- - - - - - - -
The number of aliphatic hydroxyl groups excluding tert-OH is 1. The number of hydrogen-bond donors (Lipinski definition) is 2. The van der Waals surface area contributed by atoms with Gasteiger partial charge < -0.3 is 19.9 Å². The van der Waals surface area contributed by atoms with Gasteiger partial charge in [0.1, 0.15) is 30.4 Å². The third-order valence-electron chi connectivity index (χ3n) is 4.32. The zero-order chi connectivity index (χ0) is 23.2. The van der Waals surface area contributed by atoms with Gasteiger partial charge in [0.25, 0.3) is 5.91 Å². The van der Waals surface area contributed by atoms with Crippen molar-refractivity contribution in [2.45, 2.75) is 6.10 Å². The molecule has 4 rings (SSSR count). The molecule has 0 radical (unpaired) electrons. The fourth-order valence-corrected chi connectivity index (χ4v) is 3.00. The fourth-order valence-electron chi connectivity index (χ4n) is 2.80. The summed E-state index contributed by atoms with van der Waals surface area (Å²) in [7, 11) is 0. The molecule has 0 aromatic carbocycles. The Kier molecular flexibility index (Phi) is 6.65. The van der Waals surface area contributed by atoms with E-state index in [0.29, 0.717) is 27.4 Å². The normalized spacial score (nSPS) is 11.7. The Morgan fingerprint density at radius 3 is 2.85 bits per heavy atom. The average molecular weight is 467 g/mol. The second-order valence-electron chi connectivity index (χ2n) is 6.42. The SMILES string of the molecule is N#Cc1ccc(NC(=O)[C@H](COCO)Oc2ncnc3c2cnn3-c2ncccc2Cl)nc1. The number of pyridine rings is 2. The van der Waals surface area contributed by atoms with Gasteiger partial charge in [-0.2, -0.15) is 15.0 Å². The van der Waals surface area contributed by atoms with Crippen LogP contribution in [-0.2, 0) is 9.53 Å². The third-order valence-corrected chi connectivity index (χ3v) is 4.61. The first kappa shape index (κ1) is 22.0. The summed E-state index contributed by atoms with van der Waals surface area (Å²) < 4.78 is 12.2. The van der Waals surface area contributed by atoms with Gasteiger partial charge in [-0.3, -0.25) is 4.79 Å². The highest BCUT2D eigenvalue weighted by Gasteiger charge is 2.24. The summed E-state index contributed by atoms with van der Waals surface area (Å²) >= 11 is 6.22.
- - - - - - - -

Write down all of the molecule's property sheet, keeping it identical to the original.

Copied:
The number of aliphatic hydroxyl groups excluding tert-OH is 1. The number of hydrogen-bond donors (Lipinski definition) is 2. The van der Waals surface area contributed by atoms with Gasteiger partial charge < -0.3 is 19.9 Å². The van der Waals surface area contributed by atoms with Gasteiger partial charge in [0.1, 0.15) is 30.4 Å². The third-order valence-electron chi connectivity index (χ3n) is 4.32. The zero-order chi connectivity index (χ0) is 23.2. The van der Waals surface area contributed by atoms with Gasteiger partial charge in [0.25, 0.3) is 5.91 Å². The van der Waals surface area contributed by atoms with Crippen molar-refractivity contribution in [2.45, 2.75) is 6.10 Å². The molecule has 4 rings (SSSR count). The molecule has 0 radical (unpaired) electrons. The fourth-order valence-corrected chi connectivity index (χ4v) is 3.00. The fourth-order valence-electron chi connectivity index (χ4n) is 2.80. The summed E-state index contributed by atoms with van der Waals surface area (Å²) in [7, 11) is 0. The molecule has 0 aromatic carbocycles. The Kier molecular flexibility index (Phi) is 6.65. The van der Waals surface area contributed by atoms with E-state index in [0.29, 0.717) is 27.4 Å². The normalized spacial score (nSPS) is 11.7. The Morgan fingerprint density at radius 3 is 2.85 bits per heavy atom. The average molecular weight is 467 g/mol. The second-order valence-electron chi connectivity index (χ2n) is 6.42. The SMILES string of the molecule is N#Cc1ccc(NC(=O)[C@H](COCO)Oc2ncnc3c2cnn3-c2ncccc2Cl)nc1. The number of pyridine rings is 2. The van der Waals surface area contributed by atoms with Gasteiger partial charge in [-0.2, -0.15) is 15.0 Å². The van der Waals surface area contributed by atoms with Crippen LogP contribution in [-0.2, 0) is 9.53 Å². The third-order valence-corrected chi connectivity index (χ3v) is 4.61. The first kappa shape index (κ1) is 22.0. The summed E-state index contributed by atoms with van der Waals surface area (Å²) < 4.78 is 12.2. The van der Waals surface area contributed by atoms with Gasteiger partial charge in [-0.3, -0.25) is 4.79 Å². The highest BCUT2D eigenvalue weighted by Gasteiger charge is 2.24. The summed E-state index contributed by atoms with van der Waals surface area (Å²) >= 11 is 6.22.